It was the Lumbee tribe that tried to get Bob & The Showgram Off the air for comments...but they do THIS to their own people?? I am GLAD this was posted on G105's website...I am GLAD that THE very people that were the center of negative attention NOW get to expose these people for what they really are....SHAME on you, Karma has spoken!

  • WhatIsTheDrama Jun 5, 2008

    It's amazing that the tribal gov't, who publicly defended the remarks made by BOB AND THE SHOWGRAM and pretty much wanted their heads on a platter, would be in the news now for allowing their elders to suffer! I applaud Bob, Kristen, and Mike for standing up for themselves! I heard the broadcast and it originally was supposed to be funny. The tribal gov't have made themselves out to be a joke!!

    All I can say is... THAT'S WHAT I'M TALKIN ABOUT.... WWWHHHHOOOOO!!!!!!!!!!!!

  • teacher-mom Jun 4, 2008


    My people did not steal any thing from any body. My Dad is a second generation American. My Mom's dad came from Europe and her grandmom was a native American. My mom's mom never even owned a house much less a slave or any native American. Do not accuse me of that! Speak for yourself.

  • teacher-mom Jun 4, 2008


    All Native American tri bes should be treated the same. It does not matter if it is Sioux, Cherokee, or Lumbee.

    I do not care if you want to keep your heritage alive. I think that is a good thing. We all need to know where we originate.

    What many people do not understand is that in order to maintain an orderly society the rules must apply to everyone. If you give any segment preferential treatment there will be trouble. Look at Africa and the Middle East.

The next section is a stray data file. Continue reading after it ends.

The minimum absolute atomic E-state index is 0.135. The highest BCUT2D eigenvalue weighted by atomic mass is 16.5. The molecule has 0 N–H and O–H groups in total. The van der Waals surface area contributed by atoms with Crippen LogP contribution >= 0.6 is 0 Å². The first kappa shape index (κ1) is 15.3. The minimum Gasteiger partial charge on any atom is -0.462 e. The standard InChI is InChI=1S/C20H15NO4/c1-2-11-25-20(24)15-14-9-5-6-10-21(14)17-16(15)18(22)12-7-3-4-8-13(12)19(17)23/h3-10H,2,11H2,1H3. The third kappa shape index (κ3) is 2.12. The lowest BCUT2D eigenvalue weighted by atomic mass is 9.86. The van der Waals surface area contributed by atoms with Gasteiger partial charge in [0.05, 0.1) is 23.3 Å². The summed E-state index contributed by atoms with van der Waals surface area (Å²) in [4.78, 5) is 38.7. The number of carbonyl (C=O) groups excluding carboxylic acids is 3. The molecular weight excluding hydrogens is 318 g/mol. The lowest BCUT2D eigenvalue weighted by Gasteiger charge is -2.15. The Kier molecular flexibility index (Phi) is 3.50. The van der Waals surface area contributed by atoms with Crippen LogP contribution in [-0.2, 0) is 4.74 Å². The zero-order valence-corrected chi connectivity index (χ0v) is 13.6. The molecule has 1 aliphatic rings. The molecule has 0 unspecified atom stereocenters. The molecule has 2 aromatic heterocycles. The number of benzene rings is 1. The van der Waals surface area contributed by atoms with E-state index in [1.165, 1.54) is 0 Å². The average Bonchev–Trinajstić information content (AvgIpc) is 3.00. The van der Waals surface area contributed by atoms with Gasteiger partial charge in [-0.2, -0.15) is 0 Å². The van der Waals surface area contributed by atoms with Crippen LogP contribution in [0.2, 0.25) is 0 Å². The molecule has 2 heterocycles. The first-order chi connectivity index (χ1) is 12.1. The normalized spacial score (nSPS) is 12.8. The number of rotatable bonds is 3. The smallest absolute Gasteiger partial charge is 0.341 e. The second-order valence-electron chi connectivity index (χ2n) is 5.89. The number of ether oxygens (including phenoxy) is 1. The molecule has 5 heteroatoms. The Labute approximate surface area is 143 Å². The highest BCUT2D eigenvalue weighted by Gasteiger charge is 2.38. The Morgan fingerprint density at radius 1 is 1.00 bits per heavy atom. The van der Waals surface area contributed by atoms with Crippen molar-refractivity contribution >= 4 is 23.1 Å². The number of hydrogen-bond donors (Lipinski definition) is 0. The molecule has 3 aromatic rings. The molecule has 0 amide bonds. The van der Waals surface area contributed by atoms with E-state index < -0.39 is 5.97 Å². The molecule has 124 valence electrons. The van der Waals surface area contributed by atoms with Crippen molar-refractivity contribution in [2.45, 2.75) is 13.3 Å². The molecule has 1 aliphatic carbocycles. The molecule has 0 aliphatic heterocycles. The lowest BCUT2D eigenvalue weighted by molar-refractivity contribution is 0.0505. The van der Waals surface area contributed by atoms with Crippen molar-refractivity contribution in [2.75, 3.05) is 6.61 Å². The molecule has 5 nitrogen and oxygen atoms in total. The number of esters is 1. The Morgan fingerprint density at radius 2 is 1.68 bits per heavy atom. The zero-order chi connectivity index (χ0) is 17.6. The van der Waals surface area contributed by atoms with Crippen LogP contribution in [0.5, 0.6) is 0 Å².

In order to survive, we must have a sense of unity. We cannot be Native Americans, African Americans, Hispanic Americans. We have to be Americans first.

    You can complain all you want to, but it is not going to make things better. The education and fair treatment of all will make things better for everyone. This will empower men and women. Everyone will be able to make better choices.

  • ladyblue Jun 4, 2008

    seems like they are learning how to treat their people like they blame America treated it's people. What gives here.

  • oldschooltarheel Jun 4, 2008

    you are correct mugofstout2 about the mixed racial heritage of the Lumbee. I remember when they were not recognized as a distinct American Indian tribe as their ethnicity was mixed like Melungeons of western NC/VA. Somehow they pulled it off & are right there at the trough forevermore with the "leaders" getting the cream of other people's tax dollars. Redistribution in action - "leaders' jetting about & their constituents (who they use to demonstrate the groups' great "needs") live in shacks without indoor plumbing - in the USA. Nice work Lumbee leaders

  • oldschooltarheel Jun 4, 2008

    Wow! Sounds like the tribal "leaders" learned to be typical political "leaders". Next they'll clamber onto the "global warming" bandwagon & zoom on jets to see the drowning polar bears for themselves... once they figure it out they'll be looking to increase the property taxes on the shanties (taking a page from the Durham & Raleigh politicos' play books)- betcha adding an indoor toilet or a roof will result in a gigging.

  • mugofstout2 Jun 4, 2008

    In regard to the comment about the Lumbees not having an agent, there is a reason for that. The "Lumbees" are not a tribe. They are the decendants of escaped slaves and the tag ends of several tribes ravaged by small pox and war with white settlers. A few white renegades also lived with them. This mix is what is known as the "Lumbees". That is why they have no reservation, nor an agent.

  • mas Jun 4, 2008

    my friend's girlfriend is lumbee indian and she won't spend a nickle, maybe she should head up the tribe

  • RonnieR Jun 4, 2008

    The problem is that they don't have full recognition as a tribe.
    Therefore, they don't fall under the BIA. If they did, their "Great White Father" would send them an Indian Agent and
    he would issue them the food and other stuff they need.
    Other tribes have this and as long as the Agent is honest, they
    do ok.